Bac2 (Southampton, U.K.) announced on March 22 that it has been granted materials patents for its electrically conductive polymer trademarked ElectroPhen. The patent covers Germany, France, Spain, Italy and the U.K. Patent applications for the material are awaiting grant in Japan, Canada, the USA, South Korea, India and China.
Bac2 has discovered a way to make a phenolic polymer electrically conductive. ElectroPhen differs from other phenolic polymers in that water is removed from the ElectroPhen resin and replaced with a solvent that is compatible with the resin and allows the introduction of dual function catalysts which initiate the polymerisation of the resin and also impart electro-active properties.
In its raw state, ElectroPhen is 1 billion times more conductive than other polymers and its characteristics can be tailored to each application through the addition of graphite, metal powders, plasticisers and reinforcers. Bac2 has also evolved a way to delay the polymerization process using a latent acid catalyst known as CSR10. It permits the pre-polymeric mixture to be transported and stored for several months before polymerization, adding flexibility to the manufacturing process and reducing costs.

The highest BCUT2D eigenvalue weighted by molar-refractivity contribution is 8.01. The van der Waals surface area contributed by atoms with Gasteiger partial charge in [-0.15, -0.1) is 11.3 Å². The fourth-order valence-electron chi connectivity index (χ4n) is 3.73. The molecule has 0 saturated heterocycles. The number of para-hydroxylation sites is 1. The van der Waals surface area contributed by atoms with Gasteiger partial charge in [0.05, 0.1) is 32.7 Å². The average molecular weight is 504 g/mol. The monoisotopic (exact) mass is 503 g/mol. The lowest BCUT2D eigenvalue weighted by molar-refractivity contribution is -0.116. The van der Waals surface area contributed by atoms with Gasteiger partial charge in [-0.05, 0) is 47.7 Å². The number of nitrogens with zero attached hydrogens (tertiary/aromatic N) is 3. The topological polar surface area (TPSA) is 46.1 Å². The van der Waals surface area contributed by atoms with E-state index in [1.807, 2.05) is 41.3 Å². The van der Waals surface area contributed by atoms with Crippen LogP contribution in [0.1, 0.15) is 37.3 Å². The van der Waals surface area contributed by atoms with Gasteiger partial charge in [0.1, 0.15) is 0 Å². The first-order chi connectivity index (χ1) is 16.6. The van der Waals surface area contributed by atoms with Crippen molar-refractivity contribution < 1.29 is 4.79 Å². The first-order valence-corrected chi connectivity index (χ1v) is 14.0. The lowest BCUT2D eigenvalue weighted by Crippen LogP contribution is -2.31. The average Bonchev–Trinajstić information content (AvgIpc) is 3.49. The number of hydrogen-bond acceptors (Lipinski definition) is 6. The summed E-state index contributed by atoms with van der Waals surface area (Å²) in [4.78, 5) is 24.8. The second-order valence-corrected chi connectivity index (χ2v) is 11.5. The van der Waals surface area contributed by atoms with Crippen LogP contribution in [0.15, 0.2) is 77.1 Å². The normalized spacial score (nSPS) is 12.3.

Its inherent electrical conductivity makes ElectroPhen ideal for applications in fuel cells and other energy storage devices, for RF screening and static electricity protection, and for the manufacture of heating elements and heat sinks.
Bac2's CEO, Mike Stannard, commented: "It's now very rare for a young, privately-held company to be granted a basic materials patent. It's testimony to the expertise and innovation of our development team, led by Dr. Graham Murray, that we have been able to patent this remarkable new material. We are coming across a vast array of potential applications. We are focusing our business development efforts on the cleantech sector where the characteristics of ElectroPhen make it an ideal material for low cost production of fuel cell components."